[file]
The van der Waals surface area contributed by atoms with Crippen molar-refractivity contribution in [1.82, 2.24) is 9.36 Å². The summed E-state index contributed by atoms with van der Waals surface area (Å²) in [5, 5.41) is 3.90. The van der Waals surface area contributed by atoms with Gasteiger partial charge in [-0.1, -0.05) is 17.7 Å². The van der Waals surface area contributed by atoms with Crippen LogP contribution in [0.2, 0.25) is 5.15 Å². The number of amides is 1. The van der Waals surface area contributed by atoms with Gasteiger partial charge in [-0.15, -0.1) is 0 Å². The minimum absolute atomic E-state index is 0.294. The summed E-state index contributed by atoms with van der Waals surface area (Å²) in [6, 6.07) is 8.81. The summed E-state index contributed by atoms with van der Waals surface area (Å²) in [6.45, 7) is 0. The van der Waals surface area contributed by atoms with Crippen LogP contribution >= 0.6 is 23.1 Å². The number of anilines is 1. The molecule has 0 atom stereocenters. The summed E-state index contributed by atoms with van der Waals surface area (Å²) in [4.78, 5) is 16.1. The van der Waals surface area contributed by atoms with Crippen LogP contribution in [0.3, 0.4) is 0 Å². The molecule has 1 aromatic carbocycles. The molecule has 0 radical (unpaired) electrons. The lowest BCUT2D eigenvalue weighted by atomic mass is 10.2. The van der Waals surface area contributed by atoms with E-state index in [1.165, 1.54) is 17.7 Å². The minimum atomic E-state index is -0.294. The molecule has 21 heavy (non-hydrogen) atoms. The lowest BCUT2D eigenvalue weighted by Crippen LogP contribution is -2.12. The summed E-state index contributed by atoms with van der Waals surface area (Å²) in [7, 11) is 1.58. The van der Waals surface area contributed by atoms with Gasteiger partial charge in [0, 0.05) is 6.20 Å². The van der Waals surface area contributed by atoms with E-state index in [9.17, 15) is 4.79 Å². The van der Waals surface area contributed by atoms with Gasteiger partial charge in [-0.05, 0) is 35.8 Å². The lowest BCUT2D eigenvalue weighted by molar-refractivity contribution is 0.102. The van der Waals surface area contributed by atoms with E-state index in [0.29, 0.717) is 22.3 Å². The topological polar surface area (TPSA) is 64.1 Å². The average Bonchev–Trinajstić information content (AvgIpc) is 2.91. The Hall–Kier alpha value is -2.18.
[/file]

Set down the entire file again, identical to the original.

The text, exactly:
The van der Waals surface area contributed by atoms with Crippen molar-refractivity contribution in [1.82, 2.24) is 9.36 Å². The summed E-state index contributed by atoms with van der Waals surface area (Å²) in [5, 5.41) is 3.90. The van der Waals surface area contributed by atoms with Gasteiger partial charge in [-0.1, -0.05) is 17.7 Å². The van der Waals surface area contributed by atoms with Crippen LogP contribution in [0.2, 0.25) is 5.15 Å². The number of amides is 1. The van der Waals surface area contributed by atoms with Gasteiger partial charge in [-0.15, -0.1) is 0 Å². The minimum absolute atomic E-state index is 0.294. The summed E-state index contributed by atoms with van der Waals surface area (Å²) in [6, 6.07) is 8.81. The summed E-state index contributed by atoms with van der Waals surface area (Å²) in [6.45, 7) is 0. The van der Waals surface area contributed by atoms with Crippen LogP contribution >= 0.6 is 23.1 Å². The number of anilines is 1. The molecule has 0 atom stereocenters. The summed E-state index contributed by atoms with van der Waals surface area (Å²) in [4.78, 5) is 16.1. The van der Waals surface area contributed by atoms with Crippen LogP contribution in [0.3, 0.4) is 0 Å². The molecule has 1 aromatic carbocycles. The molecule has 0 radical (unpaired) electrons. The lowest BCUT2D eigenvalue weighted by atomic mass is 10.2. The van der Waals surface area contributed by atoms with E-state index in [1.165, 1.54) is 17.7 Å². The minimum atomic E-state index is -0.294. The molecule has 21 heavy (non-hydrogen) atoms. The lowest BCUT2D eigenvalue weighted by Crippen LogP contribution is -2.12. The summed E-state index contributed by atoms with van der Waals surface area (Å²) in [7, 11) is 1.58. The van der Waals surface area contributed by atoms with Gasteiger partial charge in [0, 0.05) is 6.20 Å². The van der Waals surface area contributed by atoms with E-state index in [9.17, 15) is 4.79 Å². The van der Waals surface area contributed by atoms with Gasteiger partial charge in [-0.05, 0) is 35.8 Å². The lowest BCUT2D eigenvalue weighted by molar-refractivity contribution is 0.102. The van der Waals surface area contributed by atoms with E-state index in [0.29, 0.717) is 22.3 Å². The topological polar surface area (TPSA) is 64.1 Å². The average Bonchev–Trinajstić information content (AvgIpc) is 2.91. The Hall–Kier alpha value is -2.18.